As some of you may have noticed, I've been pretty behind on posting lately. The laptop has officially given up the will to live. I have all the important documents, pictures, etc. backed up but I'm not in the market for a new computer. I'll try to make a few posts today if I have time, but until I get the new computer, I will continue to make posts more occasionally than regularly.

Wednesday, January 2, 2008

First Friday

Since my computer is going to be in the shop, I'm working ahead and doing the blogging for the week. Every month, when First Friday rolls around I would suggest checking out and for excellent coverage and recommendations as to what art events are going on and where to find them.

There are two great openings this First Friday that I wanted to highlight including one at Sliding Door Gallery on Santa Fe called, "In the Light of Thought: A Winter Celebration."
January 4, 2008 through January 27, 2008.
Opening reception: Friday, January 4, 2008 6-10pm

Primarily sculptural, “In the Light of Thought” consists of works utilizing light as a medium-candle, electrical or conceptual. Participating artists include Sliding Door members as well as the following invitees: Tracey Barnes, Steve Eagleburger, Agnetti Sheldrake, Terry Talty, Steuart Bremner and David Menard. Also featured are Brian Comber, Evan Lockhart Borman and Tony Zellaha.

Mindy Bray, "Via dell' Amore", 50x60", Graphite and watercolor on paper, 2007

Also - at Ironton will be Mindy Bray's installation called "Paper, Scissors, Rock" Works on Paper and Space Specific Installation
Opening Reception: Friday January 4th, 6–9 pm

"Paper, Scissors, Rock" will feature paintings and drawings on paper in watercolor and latex that are both reflective and critical looks at the ways in which the urban and the natural landscapes interact.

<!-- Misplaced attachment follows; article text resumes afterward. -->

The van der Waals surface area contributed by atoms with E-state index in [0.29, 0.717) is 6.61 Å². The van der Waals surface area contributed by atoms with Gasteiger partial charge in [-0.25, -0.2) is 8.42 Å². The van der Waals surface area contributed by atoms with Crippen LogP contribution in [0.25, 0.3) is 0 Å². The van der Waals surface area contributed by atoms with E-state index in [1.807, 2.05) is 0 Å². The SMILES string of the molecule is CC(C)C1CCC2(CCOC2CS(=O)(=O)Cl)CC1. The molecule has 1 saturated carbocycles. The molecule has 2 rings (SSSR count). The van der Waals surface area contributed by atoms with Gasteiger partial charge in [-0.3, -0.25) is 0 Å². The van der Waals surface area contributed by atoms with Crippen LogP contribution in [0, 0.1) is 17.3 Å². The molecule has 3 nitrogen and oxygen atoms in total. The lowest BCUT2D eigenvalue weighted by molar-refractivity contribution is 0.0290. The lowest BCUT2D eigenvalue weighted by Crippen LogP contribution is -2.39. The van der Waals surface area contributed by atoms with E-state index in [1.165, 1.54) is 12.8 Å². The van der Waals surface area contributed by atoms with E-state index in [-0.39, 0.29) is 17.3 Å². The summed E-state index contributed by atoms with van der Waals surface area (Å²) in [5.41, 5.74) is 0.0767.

The exhibition will also include a new large-scale installation, Levee, which will respond to the waterways that flow through Denver, as well as our innate attraction to and manipulation of the city’s underlying natural landscape. The installation will draw its imagery from Denver’s Confluence Park, where the Platte River, Cherry Creek, and the LoDo district of Denver join in a bizarre and beautiful gesture of control, containment, and pleasure.

I have been a recent admirer of Mindy's work (since finding out about her) and I'm honored to be sharing space with her in the "Twinkle, Twinkle" show up right now at Plus Gallery here in Denver. You could say we're fellow snow-pile painters or enthusiasts:

Nathan Abels, "Snowpile", Acrylic on Panel, 36x80", 2005

Mindy Bray, "Iceburg", 40x50", Watercolor and Latex on paper on panel, 2007

Indiana Winter Landscapes

Photos by Lorna Cochrane and/or Ben Abels Copyright 2007.

These photos weren't actually taken by me - but I like to think that I acted as art director. My hands were glued to the wheel while driving down Interstate 69 towards Indianapolis under very gusty winds. I'm glad I insisted on the other passengers using my camera to snap some photos of the landscape around us. Although the overcast winters of Indiana become tiresome after awhile, there is a strange beauty to the landscape. It almost looks like a black and white movie or as if I had altered the appearance of these photos, but I assure you that these came directly off the camera and straight onto the blog. Those of you in Indiana or from there will know and perhaps miss these surroundings. The Indiana landscape has a sense of mystery this time of year - I've forgotton how much I love it. There are a few more photos on my flickr site - but these are the best ones. I think it is time for you to change your computer background again and these photos would be perfect.